The primary texts of Taoism are the Tao-te Ching and the Chuang-tzu. In addition, several other texts have been produced and used by Taoists over the centuries.
The Tao-te Ching is the central text of both philosophical and religious Taoism. In English, its name is usually translated as Classic of the Way of Power. It is also known as Lao Tzu's Five Thousand Words, as it is attributed to the sage Lao Tzu ("Master Lao," c. 5th century BCE) and is 5,000 Chinese characters in length.
The Chuang-Tzu is named for its primary author, Master Chuang (c. 369-286 BCE). Composed in the 4th or 3rd century BCE, the Chuang-tzu focuses on the person of Lao-tzu, who is presented as one of Chuang-Tzu's own teachers.
The Lieh-tzu ("Master Lieh"), of unknown date, teaches that nature and human actions are entirely mechanical in their operation – neither divine destiny nor human free will has the power to change the course of events.
The date of the Kuan-tzu ("Master Kuan") is also unknown. This text emphasizes that the "heart" (meaning the mind) governs the body as a ruler governs the state, and that if the body submits to the heart, the heart can achieve a desirelessness that makes it a pure receptacle for the indwelling Tao.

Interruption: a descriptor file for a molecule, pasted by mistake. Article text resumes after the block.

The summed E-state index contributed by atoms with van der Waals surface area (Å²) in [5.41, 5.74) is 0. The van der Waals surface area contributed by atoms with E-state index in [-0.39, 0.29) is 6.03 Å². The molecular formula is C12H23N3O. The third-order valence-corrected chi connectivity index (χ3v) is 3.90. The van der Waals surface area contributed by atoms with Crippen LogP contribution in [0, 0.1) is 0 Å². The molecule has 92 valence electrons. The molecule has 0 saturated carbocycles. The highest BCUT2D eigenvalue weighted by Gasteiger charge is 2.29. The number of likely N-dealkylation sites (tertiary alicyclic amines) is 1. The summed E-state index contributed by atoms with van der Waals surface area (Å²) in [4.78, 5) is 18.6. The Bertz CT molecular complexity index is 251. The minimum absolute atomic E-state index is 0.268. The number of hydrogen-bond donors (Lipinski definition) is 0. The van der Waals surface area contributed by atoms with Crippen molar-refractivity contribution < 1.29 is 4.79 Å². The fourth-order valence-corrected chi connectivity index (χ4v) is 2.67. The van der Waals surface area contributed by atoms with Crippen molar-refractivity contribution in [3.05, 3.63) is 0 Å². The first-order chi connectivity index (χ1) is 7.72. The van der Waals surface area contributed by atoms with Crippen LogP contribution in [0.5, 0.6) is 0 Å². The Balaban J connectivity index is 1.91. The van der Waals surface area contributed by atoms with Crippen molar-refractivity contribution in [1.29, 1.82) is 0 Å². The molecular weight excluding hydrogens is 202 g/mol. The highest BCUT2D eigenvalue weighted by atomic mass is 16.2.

The Ling pao Ching ("Classic of the Sacred Jewel") was composed by Ko Ch'ao-fu around 397 CE. The author claimed its teachings derived from revelations given to his ancestor Ko Hsuan in the early 3rd century. In the Ling pao Ching, the Tao is personified in its uncreated manifestations, the "celestial worthies" (t'ien-tsun), which were worshipped through a group of liturgies. Each of the worthies represented a different aspect of the Tao, and its worship was designed accordingly. This mode of worship became central to Taoist practice in the 5th century CE.
The T'ai-p'ing Ching ("Classic of the Great Peace") and the Pao P'u Tzu ("Master Embracing Simplicity") were composed in the third and fourth centuries CE. These texts enumerate methods for attaining immortality, such as alchemy, special diets, and sexual activity.
- Strickmann, Michel; Anna K. Seidel. “Daoism.” Encyclopaedia Britannica Online. Web. Accessed 10 Apr. 2017.